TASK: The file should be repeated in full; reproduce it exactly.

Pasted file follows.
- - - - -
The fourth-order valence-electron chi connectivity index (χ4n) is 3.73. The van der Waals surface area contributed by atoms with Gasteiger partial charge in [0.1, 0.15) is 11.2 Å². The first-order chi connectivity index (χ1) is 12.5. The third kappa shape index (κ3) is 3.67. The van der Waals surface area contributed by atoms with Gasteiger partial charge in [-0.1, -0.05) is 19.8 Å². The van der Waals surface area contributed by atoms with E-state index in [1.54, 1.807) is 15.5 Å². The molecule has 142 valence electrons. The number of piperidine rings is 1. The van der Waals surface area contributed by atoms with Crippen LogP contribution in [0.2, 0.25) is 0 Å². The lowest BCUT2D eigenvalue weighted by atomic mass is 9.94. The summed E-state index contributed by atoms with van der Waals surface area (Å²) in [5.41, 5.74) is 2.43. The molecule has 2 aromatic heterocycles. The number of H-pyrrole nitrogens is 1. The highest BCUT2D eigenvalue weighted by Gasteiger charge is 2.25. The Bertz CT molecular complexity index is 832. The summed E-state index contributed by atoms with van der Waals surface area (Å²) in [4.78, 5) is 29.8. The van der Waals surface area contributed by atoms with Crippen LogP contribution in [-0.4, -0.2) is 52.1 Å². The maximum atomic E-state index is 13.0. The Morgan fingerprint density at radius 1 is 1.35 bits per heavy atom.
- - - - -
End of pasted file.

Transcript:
The fourth-order valence-electron chi connectivity index (χ4n) is 3.73. The van der Waals surface area contributed by atoms with Gasteiger partial charge in [0.1, 0.15) is 11.2 Å². The first-order chi connectivity index (χ1) is 12.5. The third kappa shape index (κ3) is 3.67. The van der Waals surface area contributed by atoms with Gasteiger partial charge in [-0.1, -0.05) is 19.8 Å². The van der Waals surface area contributed by atoms with E-state index in [1.54, 1.807) is 15.5 Å². The molecule has 142 valence electrons. The number of piperidine rings is 1. The van der Waals surface area contributed by atoms with Crippen LogP contribution in [0.2, 0.25) is 0 Å². The lowest BCUT2D eigenvalue weighted by atomic mass is 9.94. The summed E-state index contributed by atoms with van der Waals surface area (Å²) in [5.41, 5.74) is 2.43. The molecule has 2 aromatic heterocycles. The number of H-pyrrole nitrogens is 1. The highest BCUT2D eigenvalue weighted by Gasteiger charge is 2.25. The Bertz CT molecular complexity index is 832. The summed E-state index contributed by atoms with van der Waals surface area (Å²) in [4.78, 5) is 29.8. The van der Waals surface area contributed by atoms with Crippen LogP contribution in [-0.4, -0.2) is 52.1 Å². The maximum atomic E-state index is 13.0. The Morgan fingerprint density at radius 1 is 1.35 bits per heavy atom.